Some media outlets, like Frontline, have dubbed the damaging effect of head injuries related to professional football as the “NFL’s concussion crisis.” The alarming headline is based on studies linking traumatic brain injuries from playing the sport to retired players suffering from a rare brain disease called Chronic Traumatic Encephalopathy (CTE). But a neuropsychologist at Loyal University Medical Center is skeptical about the proof and questioning whether CTE even exists.
“There has not yet been one controlled epidemiological study looking at the risk of late-life cognitive impairment in any collision sport, including boxing, American football, or other sports involving repetitive head trauma,” Randolph argued in the journal, Current Sports Medicine Reports.
CTE is often associated with behavioral changes marked by anger, aggression, and suicidal tendencies while cognitive impairments, such as learning and memory difficulties, are also common. Randolph took issue with the premise of several studies that looked at CTE. One in particular, published in Brain, identified suicidal tendencies as a key feature of CTE and reported detecting the disease in 97 percent of the brains of the retired NFL players they analyzed. Randolph countered that the mortality rate of retired NFL players is half that of men their age in the United States while suicide rates are 60 percent less than the national average for men. “[T]he recently published data on cause of death in NFL retirees do not support the probability of a markedly elevated risk,” he concluded.
With regard to the same Brain study, Randolph also differed with the authors’ decision to define CTE based on the presence of an abnormal type of protein, called tau, which is often implicated in Alzheimer’s disease. This form of tau, he argues, isn’t unique to diseases like CTE, while its presence doesn’t necessarily indicate either that damage to nerves in the brain is occurring or that a person will suffer from cognitive and behavioral changes.
“Overall,” he concluded, “although retired NFL players have been the focus of more attention into the potential late-life neurological consequences of repetitive head trauma than athletes in any other sport, the risks for these retirees remains largely hypothetical.” He added that the broad list of symptoms that are associated with CTE is too broad to be considered at all meaningful in diagnosing this clinical syndrome. He listed CTE symptoms that ranged from paranoia to memory loss, language impairment to apathy, commenting that “they encompass a range of symptoms from those that are common in the normal healthy population to those observed in a variety of neurological diseases.”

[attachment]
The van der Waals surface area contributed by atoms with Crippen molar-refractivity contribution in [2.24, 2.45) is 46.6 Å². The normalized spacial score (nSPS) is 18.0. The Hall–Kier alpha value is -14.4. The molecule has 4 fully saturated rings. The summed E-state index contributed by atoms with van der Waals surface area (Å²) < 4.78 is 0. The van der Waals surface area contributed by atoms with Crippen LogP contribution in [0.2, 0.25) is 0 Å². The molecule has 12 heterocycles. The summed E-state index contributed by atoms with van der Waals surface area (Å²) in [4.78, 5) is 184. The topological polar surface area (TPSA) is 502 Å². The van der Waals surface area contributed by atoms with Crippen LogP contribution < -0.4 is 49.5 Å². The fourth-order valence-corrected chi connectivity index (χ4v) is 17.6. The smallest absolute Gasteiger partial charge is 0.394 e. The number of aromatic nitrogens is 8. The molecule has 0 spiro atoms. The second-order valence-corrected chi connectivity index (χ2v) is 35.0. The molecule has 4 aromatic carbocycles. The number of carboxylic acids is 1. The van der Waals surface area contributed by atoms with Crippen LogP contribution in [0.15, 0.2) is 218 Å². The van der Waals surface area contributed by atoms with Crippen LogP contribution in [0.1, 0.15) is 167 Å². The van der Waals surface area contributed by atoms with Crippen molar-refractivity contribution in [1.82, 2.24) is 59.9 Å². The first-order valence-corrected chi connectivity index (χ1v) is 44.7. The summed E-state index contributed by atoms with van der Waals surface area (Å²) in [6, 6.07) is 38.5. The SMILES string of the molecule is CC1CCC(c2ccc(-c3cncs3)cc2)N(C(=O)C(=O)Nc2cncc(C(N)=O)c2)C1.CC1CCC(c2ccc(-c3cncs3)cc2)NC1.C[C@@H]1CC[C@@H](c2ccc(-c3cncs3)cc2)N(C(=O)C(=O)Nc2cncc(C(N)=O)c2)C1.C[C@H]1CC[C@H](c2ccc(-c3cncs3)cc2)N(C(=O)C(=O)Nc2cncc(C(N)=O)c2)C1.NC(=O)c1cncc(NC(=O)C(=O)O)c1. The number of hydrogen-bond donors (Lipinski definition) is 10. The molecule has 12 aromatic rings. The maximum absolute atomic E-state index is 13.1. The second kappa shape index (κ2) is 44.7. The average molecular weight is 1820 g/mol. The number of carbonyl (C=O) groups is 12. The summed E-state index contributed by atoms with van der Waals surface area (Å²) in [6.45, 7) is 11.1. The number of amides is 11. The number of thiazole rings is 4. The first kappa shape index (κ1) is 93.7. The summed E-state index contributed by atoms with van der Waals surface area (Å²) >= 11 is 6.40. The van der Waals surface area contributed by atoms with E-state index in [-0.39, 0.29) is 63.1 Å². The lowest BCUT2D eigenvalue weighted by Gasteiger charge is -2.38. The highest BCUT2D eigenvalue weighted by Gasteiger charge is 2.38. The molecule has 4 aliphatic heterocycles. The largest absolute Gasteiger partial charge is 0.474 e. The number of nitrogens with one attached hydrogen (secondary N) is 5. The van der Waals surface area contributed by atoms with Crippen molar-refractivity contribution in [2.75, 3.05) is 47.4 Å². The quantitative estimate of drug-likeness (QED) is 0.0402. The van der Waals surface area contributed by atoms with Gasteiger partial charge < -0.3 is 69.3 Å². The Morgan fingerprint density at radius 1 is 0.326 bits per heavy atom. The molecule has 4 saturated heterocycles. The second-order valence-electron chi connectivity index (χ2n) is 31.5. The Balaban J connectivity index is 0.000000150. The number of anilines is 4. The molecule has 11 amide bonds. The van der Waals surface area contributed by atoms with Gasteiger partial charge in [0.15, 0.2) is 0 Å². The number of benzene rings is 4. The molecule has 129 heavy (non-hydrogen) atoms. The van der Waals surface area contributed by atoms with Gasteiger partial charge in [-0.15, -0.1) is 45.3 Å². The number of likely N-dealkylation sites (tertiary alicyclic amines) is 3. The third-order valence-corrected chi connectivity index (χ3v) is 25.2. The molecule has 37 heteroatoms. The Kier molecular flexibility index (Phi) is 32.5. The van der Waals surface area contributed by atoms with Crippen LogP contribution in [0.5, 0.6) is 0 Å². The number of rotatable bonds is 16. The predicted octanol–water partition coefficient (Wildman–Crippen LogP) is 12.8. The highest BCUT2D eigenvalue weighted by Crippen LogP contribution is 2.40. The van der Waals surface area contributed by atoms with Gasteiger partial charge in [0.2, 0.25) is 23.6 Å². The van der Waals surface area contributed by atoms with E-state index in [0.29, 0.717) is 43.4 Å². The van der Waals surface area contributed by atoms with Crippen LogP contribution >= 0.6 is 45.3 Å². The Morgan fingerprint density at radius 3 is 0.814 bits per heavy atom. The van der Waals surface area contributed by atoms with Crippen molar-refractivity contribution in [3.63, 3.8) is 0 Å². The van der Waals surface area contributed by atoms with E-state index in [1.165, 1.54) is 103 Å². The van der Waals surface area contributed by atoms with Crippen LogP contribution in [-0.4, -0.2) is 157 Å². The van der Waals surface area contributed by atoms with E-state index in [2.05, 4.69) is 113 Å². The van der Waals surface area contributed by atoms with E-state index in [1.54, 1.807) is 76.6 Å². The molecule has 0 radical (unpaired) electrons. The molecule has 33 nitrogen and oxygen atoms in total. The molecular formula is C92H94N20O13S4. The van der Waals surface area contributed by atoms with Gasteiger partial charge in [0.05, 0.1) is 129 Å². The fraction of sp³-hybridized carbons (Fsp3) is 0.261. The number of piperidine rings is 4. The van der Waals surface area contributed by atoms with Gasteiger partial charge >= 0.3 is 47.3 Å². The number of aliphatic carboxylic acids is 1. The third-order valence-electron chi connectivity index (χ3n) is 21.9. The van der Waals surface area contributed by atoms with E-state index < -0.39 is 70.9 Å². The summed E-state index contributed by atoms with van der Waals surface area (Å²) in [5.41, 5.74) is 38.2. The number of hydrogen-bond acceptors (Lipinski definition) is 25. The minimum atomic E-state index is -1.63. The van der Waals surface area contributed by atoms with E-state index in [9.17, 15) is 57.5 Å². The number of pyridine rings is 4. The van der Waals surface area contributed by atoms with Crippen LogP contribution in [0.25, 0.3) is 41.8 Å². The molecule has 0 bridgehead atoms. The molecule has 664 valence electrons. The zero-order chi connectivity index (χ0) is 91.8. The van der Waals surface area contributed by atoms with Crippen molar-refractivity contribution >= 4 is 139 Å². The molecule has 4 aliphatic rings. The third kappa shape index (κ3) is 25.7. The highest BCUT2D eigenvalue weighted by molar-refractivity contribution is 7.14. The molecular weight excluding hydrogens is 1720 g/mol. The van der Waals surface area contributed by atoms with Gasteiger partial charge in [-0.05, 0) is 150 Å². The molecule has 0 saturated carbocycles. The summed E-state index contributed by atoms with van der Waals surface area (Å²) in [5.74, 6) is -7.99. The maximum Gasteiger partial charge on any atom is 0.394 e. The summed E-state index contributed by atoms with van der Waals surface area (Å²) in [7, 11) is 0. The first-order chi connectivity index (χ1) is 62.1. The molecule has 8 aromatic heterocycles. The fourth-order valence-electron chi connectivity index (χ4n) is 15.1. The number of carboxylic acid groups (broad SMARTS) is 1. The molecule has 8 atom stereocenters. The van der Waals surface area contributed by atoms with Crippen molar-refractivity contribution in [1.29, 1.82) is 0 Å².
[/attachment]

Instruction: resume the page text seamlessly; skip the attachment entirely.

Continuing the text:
The purpose of refuting many influential CTE studies, Randolph explained, is not to completely dismiss the notion that the disease even exists but, rather, to point out that the current apprehension about the NFL — and other sports — is based on flimsy proof. Furthermore, he added, “this type of information may lead individuals experiencing depression to misinterpret their symptoms as indicative of the first stages of a fatal neurodegenerative disorder.”
Randolph called for stronger epidemiological studies that have large samples of ex-NFL players who are compared with age-matched, non-football playing counterparts “without a history of involvement in collision sports.” If there proved to be an increased risk from playing in the NFL, he suggested following retired players over time and using imaging to detect any changes that indicate neuropathology.
Recently, the NFL partnered with the National Institutes of Health to support research into how brain changes can occur after traumatic head injury and multiple concussions.
Source: Randolph C. Is Chronic Traumatic Encephalopathy a Real Disease. Curr Sports Med Rep. 2014.